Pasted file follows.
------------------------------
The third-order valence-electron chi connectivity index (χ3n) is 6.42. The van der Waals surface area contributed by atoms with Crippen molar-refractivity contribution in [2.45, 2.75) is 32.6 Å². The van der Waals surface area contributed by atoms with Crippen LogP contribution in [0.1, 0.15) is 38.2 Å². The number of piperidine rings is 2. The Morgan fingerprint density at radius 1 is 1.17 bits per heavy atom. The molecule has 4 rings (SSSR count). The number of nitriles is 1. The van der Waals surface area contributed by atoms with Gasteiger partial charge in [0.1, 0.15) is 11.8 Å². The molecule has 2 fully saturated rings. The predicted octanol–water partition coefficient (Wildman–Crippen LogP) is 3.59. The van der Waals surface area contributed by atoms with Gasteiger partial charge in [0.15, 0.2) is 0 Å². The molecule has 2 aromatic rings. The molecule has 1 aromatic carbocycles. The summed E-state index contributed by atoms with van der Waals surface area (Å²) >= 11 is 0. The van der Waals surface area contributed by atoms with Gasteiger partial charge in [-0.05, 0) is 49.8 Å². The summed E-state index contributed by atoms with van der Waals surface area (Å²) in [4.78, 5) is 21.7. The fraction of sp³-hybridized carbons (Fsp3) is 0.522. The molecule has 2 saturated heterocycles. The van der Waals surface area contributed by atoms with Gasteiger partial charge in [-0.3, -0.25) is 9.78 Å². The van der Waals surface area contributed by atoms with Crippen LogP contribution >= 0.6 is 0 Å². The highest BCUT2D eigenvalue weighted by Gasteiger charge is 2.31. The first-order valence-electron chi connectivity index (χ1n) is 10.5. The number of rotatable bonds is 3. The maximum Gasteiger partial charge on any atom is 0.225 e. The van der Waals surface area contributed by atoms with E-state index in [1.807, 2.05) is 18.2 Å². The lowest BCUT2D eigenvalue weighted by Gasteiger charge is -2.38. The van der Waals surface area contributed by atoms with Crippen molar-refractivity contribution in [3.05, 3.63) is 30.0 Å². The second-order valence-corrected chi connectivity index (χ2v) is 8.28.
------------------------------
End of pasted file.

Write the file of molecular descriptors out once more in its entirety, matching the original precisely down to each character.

The third-order valence-electron chi connectivity index (χ3n) is 6.42. The van der Waals surface area contributed by atoms with Crippen molar-refractivity contribution in [2.45, 2.75) is 32.6 Å². The van der Waals surface area contributed by atoms with Crippen LogP contribution in [0.1, 0.15) is 38.2 Å². The number of piperidine rings is 2. The Morgan fingerprint density at radius 1 is 1.17 bits per heavy atom. The molecule has 4 rings (SSSR count). The number of nitriles is 1. The van der Waals surface area contributed by atoms with Gasteiger partial charge in [0.1, 0.15) is 11.8 Å². The molecule has 2 fully saturated rings. The predicted octanol–water partition coefficient (Wildman–Crippen LogP) is 3.59. The van der Waals surface area contributed by atoms with Gasteiger partial charge in [0.15, 0.2) is 0 Å². The molecule has 2 aromatic rings. The molecule has 1 aromatic carbocycles. The summed E-state index contributed by atoms with van der Waals surface area (Å²) >= 11 is 0. The van der Waals surface area contributed by atoms with Gasteiger partial charge in [-0.05, 0) is 49.8 Å². The summed E-state index contributed by atoms with van der Waals surface area (Å²) in [4.78, 5) is 21.7. The fraction of sp³-hybridized carbons (Fsp3) is 0.522. The molecule has 2 saturated heterocycles. The van der Waals surface area contributed by atoms with Gasteiger partial charge in [-0.3, -0.25) is 9.78 Å². The van der Waals surface area contributed by atoms with Crippen LogP contribution >= 0.6 is 0 Å². The highest BCUT2D eigenvalue weighted by Gasteiger charge is 2.31. The first-order valence-electron chi connectivity index (χ1n) is 10.5. The number of rotatable bonds is 3. The maximum Gasteiger partial charge on any atom is 0.225 e. The van der Waals surface area contributed by atoms with E-state index in [1.807, 2.05) is 18.2 Å². The lowest BCUT2D eigenvalue weighted by Gasteiger charge is -2.38. The van der Waals surface area contributed by atoms with Crippen molar-refractivity contribution in [3.05, 3.63) is 30.0 Å². The second-order valence-corrected chi connectivity index (χ2v) is 8.28.